Update: It also is significant that Geoffrey Pyatt was rewarded for his work lining up the IAEA behind the anti-Iranian propaganda campaign by being made U.S. ambassador to Ukraine where he helped engineer the Feb. 22, 2014 coup that overthrew elected President Viktor Yanukovych. Pyatt was on the infamous “fuck the E.U.” call with Assistant Secretary of State for European Affairs Victoria Nuland weeks before the coup as Nuland handpicked Ukraine’s new leaders and Pyatt pondered how “to midwife this thing.”

Salvaging Some Hype

Though Manning’s release of the U.S. embassy cables from Vienna apparently scotched any large-scale deployment of the Amano ploy, some elements of the gambit did go forward nonetheless, albeit with less oomph than they might have had.

In February 2013, the front page of The Washington Post offered a taste of what the propaganda campaign might have looked like when investigative reporter Joby Warrick hyped an account about Iran’s nuclear program pushed by David Albright, director of the Institute for Science and International Security who had given support to Bush’s invasion of Iraq a decade ago.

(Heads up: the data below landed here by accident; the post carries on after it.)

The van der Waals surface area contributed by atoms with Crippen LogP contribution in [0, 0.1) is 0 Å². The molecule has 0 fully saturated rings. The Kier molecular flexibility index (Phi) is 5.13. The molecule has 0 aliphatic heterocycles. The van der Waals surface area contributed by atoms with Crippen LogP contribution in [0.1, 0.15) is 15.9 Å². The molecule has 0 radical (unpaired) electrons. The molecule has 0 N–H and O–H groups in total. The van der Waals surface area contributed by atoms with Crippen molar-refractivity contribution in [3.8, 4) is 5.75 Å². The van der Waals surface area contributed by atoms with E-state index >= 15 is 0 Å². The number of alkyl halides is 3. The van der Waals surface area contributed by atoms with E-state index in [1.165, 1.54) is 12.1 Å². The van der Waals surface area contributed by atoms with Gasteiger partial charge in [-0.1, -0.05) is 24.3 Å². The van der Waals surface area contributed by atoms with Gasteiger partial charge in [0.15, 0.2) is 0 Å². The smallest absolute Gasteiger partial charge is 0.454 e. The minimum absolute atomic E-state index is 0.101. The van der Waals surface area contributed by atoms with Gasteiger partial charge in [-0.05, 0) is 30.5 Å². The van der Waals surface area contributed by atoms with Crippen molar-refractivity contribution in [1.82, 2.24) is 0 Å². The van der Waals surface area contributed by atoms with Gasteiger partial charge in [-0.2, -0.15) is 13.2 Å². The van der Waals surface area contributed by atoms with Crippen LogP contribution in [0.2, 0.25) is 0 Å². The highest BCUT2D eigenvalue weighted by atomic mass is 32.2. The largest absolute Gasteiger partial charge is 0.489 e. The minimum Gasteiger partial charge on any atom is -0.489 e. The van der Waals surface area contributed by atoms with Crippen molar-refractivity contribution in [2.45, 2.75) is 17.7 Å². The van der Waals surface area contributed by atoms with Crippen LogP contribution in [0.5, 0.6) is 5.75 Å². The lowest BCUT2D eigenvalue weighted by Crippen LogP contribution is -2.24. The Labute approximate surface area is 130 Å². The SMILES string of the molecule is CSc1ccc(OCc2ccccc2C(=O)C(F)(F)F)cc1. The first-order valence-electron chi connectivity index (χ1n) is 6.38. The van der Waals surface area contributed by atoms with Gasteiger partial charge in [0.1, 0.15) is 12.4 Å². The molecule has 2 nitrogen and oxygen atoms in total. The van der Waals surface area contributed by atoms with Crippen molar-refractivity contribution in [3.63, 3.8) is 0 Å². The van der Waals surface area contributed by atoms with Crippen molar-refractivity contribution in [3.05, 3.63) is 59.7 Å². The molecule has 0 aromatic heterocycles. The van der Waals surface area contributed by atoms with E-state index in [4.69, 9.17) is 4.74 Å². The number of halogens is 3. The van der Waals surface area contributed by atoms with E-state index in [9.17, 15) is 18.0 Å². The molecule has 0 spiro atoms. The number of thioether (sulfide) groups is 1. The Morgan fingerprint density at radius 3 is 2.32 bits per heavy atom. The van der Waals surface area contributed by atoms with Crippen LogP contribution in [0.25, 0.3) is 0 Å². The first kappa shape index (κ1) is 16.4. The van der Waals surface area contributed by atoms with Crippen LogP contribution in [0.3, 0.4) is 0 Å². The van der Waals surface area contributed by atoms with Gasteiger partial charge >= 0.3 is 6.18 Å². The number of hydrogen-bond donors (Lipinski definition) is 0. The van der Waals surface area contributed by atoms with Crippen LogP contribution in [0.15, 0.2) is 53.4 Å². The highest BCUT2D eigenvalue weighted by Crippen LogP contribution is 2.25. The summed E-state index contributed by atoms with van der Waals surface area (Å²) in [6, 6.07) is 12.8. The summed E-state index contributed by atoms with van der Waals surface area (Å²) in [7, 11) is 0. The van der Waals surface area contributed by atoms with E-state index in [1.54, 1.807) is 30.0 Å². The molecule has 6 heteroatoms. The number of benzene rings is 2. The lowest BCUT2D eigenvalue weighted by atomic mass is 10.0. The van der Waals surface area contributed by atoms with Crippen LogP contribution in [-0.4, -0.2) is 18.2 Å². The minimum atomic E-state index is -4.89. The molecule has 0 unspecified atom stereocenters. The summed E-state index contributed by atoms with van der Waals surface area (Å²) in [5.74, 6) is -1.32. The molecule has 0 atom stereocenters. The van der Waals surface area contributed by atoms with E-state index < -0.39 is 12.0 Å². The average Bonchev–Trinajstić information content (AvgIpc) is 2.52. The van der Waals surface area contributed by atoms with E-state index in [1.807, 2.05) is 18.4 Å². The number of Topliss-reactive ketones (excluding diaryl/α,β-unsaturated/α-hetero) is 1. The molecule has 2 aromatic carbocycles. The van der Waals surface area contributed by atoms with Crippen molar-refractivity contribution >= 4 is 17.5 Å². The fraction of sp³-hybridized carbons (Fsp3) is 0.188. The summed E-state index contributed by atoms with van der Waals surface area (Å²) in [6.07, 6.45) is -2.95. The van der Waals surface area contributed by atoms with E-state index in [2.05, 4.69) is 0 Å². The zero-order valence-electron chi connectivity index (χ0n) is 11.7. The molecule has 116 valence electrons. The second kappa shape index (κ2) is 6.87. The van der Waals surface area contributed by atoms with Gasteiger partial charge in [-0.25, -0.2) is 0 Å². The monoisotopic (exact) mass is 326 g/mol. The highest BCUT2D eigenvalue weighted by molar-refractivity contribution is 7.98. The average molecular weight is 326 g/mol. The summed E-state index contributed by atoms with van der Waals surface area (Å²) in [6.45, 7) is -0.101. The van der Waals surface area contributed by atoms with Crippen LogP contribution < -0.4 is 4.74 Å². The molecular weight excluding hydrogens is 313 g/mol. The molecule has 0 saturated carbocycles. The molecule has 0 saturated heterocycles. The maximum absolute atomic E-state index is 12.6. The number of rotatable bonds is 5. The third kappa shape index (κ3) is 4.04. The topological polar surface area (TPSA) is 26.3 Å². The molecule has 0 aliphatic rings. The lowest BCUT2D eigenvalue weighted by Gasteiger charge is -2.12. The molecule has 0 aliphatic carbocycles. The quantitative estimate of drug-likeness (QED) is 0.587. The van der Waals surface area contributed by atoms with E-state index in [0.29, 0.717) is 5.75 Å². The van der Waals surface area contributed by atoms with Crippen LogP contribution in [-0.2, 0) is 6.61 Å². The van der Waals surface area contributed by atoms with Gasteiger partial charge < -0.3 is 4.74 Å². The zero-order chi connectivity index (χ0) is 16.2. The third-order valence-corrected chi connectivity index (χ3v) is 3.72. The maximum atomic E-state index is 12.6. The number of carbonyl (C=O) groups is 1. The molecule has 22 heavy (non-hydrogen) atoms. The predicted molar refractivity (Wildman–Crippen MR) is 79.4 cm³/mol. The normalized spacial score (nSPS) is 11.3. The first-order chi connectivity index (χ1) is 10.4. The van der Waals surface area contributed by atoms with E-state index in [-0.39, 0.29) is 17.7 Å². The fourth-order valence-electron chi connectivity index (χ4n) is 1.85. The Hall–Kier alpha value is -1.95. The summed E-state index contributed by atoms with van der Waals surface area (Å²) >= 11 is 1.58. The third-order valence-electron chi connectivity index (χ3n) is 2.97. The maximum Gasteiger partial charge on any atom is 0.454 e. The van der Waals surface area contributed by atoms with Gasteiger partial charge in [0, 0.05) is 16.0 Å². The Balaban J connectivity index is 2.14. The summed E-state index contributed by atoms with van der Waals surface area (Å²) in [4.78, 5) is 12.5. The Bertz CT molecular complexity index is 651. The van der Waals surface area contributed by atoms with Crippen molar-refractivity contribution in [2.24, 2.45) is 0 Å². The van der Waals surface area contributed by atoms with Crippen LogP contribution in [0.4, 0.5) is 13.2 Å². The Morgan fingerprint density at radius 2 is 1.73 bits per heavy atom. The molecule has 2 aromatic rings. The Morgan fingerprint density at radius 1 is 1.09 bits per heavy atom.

The Albright/Warrick alarm cited Iran’s alleged effort to place an Internet order for 100,000 ring-shaped magnets that would work in some of the country’s older centrifuges.

“Iran recently sought to acquire tens of thousands of highly specialized magnets used in centrifuge machines, according to experts and diplomats, a sign that the country may be planning a major expansion of its nuclear program that could shorten the path to an atomic weapons capability,” Warrick wrote in his lede paragraph.

You had to read to the end of the long story to hear a less strident voice, saying that Iran had previously informed IAEA inspectors that it planned to build more of its old and clunkier centrifuges, which use this sort of magnet, and that the enrichment was for civilian energy, not a nuclear bomb.

“Olli Heinonen, who led IAEA nuclear inspections inside Iran before his retirement in 2010, said the type of magnet sought by Iran was highly specific to the IR-1 centrifuge and could not, for example, be used in the advanced IR-2M centrifuges that Iran has recently tested,” according to the final paragraphs of Warrick’s article.

“‘The numbers in the order make sense, because Iran originally told us it wanted to build more than 50,000 of the IR-1s,’ Heinonen said. ‘The failure rate on these machines is 10 percent a year, so you need a surplus.’”

At the bottom of Warrick’s story, you’d also learn that “Iran has avoided what many experts consider Israel’s new ‘red line’: a stockpile of medium-enriched uranium greater than 530 pounds, roughly the amount needed to build a weapon if further purified.”

So there was nothing urgent or particularly provocative about this alleged purchase, though the structure and placement of the Post story suggested otherwise. Many readers likely were expected to simply jump to the conclusion that Iran was on the verge of building an atomic bomb and that it was time for President Barack Obama to join Israeli Prime Minister Benjamin Netanyahu in another Middle East war.